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University police across state aim to make students feel safe

By Katherine Mozzone, KTVM Reporter, kmozzone@ktvm.com
Published On: Dec 24 2013 03:06:32 PM MST
Updated On: Nov 21 2013 09:25:24 AM MST
BOZEMAN, Mont. -

From a special phone students can use for emergencies or ask a question, to a 24-hour service in which police will meet students and escort them home, police at universities across the state are working to ensure students feel safe.

Casey Gunter is a University of Montana Police Officer. He's come up with a program geared towards sexual assault awareness called Situational Awareness and Personal Safety, or SAPS for short, designed to build awareness.

"The focus needs to be on the perpetrator because, truly, they're the ones causing the issues and victimizing people," says Gunter.

He's available to talk to both men and women on and off-campus so they can feel safer. From the University of Montana to Montana State University, police say it's important students feel safe.

"We have very few stranger problems on campus, but that doesn't help if somebody's still afraid," says MSU Police Chief Robert Putzke.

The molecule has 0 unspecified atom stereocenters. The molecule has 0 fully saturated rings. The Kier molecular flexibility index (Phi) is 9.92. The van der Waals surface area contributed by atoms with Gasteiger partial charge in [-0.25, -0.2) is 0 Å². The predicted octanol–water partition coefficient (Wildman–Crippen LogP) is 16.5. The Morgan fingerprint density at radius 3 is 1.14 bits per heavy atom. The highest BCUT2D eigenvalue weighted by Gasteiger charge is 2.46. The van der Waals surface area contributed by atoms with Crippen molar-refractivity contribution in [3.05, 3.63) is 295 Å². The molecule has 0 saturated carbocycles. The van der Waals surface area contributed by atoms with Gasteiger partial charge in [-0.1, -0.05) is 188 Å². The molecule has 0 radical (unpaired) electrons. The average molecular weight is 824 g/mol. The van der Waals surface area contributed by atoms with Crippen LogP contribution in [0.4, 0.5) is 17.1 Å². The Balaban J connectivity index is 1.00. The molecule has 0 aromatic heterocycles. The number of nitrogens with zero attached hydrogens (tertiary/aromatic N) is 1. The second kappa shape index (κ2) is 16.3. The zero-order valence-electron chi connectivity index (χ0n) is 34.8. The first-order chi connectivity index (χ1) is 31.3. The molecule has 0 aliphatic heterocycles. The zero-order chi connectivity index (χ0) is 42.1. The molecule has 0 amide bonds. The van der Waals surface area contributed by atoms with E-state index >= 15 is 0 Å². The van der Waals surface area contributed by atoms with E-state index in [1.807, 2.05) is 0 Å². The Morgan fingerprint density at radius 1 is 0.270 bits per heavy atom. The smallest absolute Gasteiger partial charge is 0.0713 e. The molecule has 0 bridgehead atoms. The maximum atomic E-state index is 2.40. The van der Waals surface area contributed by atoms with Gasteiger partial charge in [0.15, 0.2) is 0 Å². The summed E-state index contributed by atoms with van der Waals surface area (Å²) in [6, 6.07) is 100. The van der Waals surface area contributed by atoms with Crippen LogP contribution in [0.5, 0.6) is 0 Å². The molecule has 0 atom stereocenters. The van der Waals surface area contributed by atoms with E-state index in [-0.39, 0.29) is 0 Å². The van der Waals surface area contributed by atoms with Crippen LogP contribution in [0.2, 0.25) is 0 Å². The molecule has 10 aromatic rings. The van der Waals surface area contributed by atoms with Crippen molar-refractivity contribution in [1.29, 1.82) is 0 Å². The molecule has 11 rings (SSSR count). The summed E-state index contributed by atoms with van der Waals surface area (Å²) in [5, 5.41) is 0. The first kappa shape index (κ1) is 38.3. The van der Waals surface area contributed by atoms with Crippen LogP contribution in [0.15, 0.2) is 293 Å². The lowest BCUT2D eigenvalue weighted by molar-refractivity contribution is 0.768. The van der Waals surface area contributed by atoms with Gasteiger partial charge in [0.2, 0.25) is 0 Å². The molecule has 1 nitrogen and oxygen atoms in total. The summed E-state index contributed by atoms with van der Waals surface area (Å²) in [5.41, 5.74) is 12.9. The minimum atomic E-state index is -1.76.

It's why every year, students, faculty and police do a walk-through of campus at night, paying close attention to lighting, shrubs and trees that might need to be trimmed. Four or five years ago, police installed emergency, blue light telephones with the same goal in mind.

"They've got long sight lines, so you can see them from a long distance away, a blue light on top. One of the nicest features is they have both an emergency and a non-emergency function. So, when you go up to one, there's a red button for emergencies and a black button. Both of those buttons go to our 911 operators," explains Putzke.

MSUPD's own dispatch center is another way they help keep students safe. There are nine dispatchers to answer calls. The station, as a whole, is made up of 40 full-time members, 20 full-time officers and five part-time officers. It's the size of a small-town police department.

They have jurisdiction up to a mile outside of campus on university-related property like fraternities, as well as all property owned by the university system. However, they can conduct investigations related to MSU even beyond Bozeman city limits.

"We provide a pretty effective layer of patrol around campus," says Putzke.

Yet, Chief Putzke says it takes more than just police officers to keep student safe. He says, students must also do their part to protect themselves.